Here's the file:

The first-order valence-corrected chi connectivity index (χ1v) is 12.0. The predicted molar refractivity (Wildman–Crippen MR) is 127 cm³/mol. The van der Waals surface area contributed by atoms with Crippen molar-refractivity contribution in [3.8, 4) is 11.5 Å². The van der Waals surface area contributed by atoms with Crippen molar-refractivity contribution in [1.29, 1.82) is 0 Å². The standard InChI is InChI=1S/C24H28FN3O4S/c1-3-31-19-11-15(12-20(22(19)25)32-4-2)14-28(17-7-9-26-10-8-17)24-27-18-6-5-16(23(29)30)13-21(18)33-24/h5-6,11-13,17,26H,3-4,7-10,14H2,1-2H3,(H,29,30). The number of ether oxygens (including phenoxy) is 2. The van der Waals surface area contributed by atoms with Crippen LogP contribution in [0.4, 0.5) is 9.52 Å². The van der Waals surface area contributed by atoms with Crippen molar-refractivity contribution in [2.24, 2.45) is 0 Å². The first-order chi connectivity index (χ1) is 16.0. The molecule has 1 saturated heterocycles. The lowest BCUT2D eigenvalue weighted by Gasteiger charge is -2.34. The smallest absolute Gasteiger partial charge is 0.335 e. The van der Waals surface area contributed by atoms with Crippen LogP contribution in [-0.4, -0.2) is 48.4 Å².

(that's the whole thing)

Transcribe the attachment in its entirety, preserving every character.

The first-order valence-corrected chi connectivity index (χ1v) is 12.0. The predicted molar refractivity (Wildman–Crippen MR) is 127 cm³/mol. The van der Waals surface area contributed by atoms with Crippen molar-refractivity contribution in [3.8, 4) is 11.5 Å². The van der Waals surface area contributed by atoms with Crippen molar-refractivity contribution in [1.29, 1.82) is 0 Å². The standard InChI is InChI=1S/C24H28FN3O4S/c1-3-31-19-11-15(12-20(22(19)25)32-4-2)14-28(17-7-9-26-10-8-17)24-27-18-6-5-16(23(29)30)13-21(18)33-24/h5-6,11-13,17,26H,3-4,7-10,14H2,1-2H3,(H,29,30). The number of ether oxygens (including phenoxy) is 2. The van der Waals surface area contributed by atoms with Crippen LogP contribution in [0.4, 0.5) is 9.52 Å². The van der Waals surface area contributed by atoms with Crippen molar-refractivity contribution in [2.24, 2.45) is 0 Å². The first-order chi connectivity index (χ1) is 16.0. The molecule has 1 saturated heterocycles. The lowest BCUT2D eigenvalue weighted by Gasteiger charge is -2.34. The smallest absolute Gasteiger partial charge is 0.335 e. The van der Waals surface area contributed by atoms with Crippen LogP contribution in [-0.4, -0.2) is 48.4 Å².